Jews of color, often overlooked in mainstream Jewish culture, make an important appearance here, too. Amare Stoudemire, retired NBA All-Star and Avdija’s former teammate at Maccabi Tel Aviv, is in his first year as an assistant coach for the title-contending Brooklyn Nets. In a recent Instagram post, Stoudemire, who became Orthodox after undergoing a full conversion late in his NBA career, confirmed that the Nets are letting him take Sabbath off. We’re well within our rights to call the 6’10” Stoudemire a Gadol HaDor.

Look into less marquee sports and you’ll find Jews excelling there as well. Last year, two Orthodox athletes made news — Jewish news — when they sat out international competitions held on Shabbat. Estee Ackerman, a table-tennis maven from West Hempstead ranked 33rd in the country, had declined to enter U.S. Olympic trials because her games could not be scheduled before sundown Friday; and Beatie Deutsch, an elite marathon runner who lives in Israel, unsuccessfully appealed to the Olympic Committee to move the Tokyo marathon from Saturday to Sunday.

And lest we fail to represent Mizrahi Jews, Tunisian-Israeli Yarden Gerbi and Kurdish-Israeli Or Sasson both medaled in Judo at the 2016 Olympics. There must be juicy Jew judo juju, because the world No. 2-ranked men in both the sub-100 and sub-81 kilogram divisions — Peter Paltchik and Sagi Muki, respectively — are Israeli, too.

Has there ever been an era that compares to this one?

Jewish athletes have arguably reached higher peaks than today’s crop, especially in the period following the Second World War. In the 1950s, the fledgling NBA was dominated by Jewish players — the first NBA basket was scored by the Knicks’ Ossie Schectman. Sandy Koufax bagged Cy Young awards in the 1960s, and native Brooklynite Red Auerbach won nine NBA titles as head coach of the Boston Celtics between 1948 and 1967. (Technically it was between 1950 and 1966, but Jewish people tend to like those other numbers better.) And we’ve had a Jewish superstar here and there in the 21st century — like Shawn Green, and Aly Raisman.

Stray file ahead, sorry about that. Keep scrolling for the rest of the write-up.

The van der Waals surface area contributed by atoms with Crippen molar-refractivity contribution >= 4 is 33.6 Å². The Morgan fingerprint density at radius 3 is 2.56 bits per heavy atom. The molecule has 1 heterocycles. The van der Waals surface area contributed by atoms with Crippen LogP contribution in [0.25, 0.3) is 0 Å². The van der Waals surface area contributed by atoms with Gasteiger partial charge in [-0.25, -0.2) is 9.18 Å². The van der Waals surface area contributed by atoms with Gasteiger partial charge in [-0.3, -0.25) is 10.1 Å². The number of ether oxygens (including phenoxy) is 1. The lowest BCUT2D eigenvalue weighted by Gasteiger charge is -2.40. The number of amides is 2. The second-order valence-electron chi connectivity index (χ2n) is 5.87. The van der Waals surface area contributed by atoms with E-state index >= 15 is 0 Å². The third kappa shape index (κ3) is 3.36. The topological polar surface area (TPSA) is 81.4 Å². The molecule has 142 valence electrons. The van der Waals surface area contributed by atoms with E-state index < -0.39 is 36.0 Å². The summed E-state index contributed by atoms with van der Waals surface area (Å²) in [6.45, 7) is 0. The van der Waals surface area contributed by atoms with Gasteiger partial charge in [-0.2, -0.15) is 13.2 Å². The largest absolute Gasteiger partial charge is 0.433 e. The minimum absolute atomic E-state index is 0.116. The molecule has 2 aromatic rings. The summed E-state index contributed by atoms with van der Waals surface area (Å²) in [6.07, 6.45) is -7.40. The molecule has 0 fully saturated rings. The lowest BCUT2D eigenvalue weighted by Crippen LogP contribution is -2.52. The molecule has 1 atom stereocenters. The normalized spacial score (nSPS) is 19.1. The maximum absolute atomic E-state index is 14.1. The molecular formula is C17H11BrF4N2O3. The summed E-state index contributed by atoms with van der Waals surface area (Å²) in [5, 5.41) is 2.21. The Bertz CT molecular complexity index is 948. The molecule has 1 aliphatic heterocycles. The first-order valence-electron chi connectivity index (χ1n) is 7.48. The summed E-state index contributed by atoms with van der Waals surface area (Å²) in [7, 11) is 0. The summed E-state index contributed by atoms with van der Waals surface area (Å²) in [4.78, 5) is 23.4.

But back then, even the stars were hardly scraping out a living.

“I remember that Al Rosen, a terrific baseball player, had to work a job in the winter,” when Rosen played in the 1940s and 1950s, Moxson said. “The salaries weren’t high enough.”

What sets apart this age of Jewish athletes is not only the depth of talent — though the Wikipedia list is practically an infinite scroll — but the inclusivity of that depth. The Jewish athletes of today look, rather remarkably, like the Jews of today — a tapestry of ethnic and cultural diversity. They’re secular and halakhic; women and men; professional and amateur. They’re Jews with two Jewish parents and Jews by choice. They’re Jews from all over the globe.

That may also explain why the Golden Age is upon us: diversity is strength. The opening up of the former Soviet Union sent great Jewish athletes to Israel and the United States, and Israel, which didn’t exist at the start of the last Golden Age, has been a major contributor to this one.

Untold thousands of people working or volunteering in Jewish sports — coaching Maccabi teams, teaching Krav Maga in storefront dojos, or just being a carpooling parent — has certainly contributed. And the ability to travel cheaply to organized, high-level competition has also made it possible for talented Jewish athletes to find out how good they really are.

“From the time they’re little kids, their parents are sending them to travel leagues, they’re hiring tutors to teach them how to hit, they go to camps,” Moxson said. “It’s not like the old days. It’s a full-time occupation from the time you want to be a football player or a baseball player or whatever you want to be.”

Louis Keene is a freelance writer in Los Angeles and the creator of Deni Diary, a free newsletter about Deni Avdija’s rookie season. Email him or follow him on Twitter.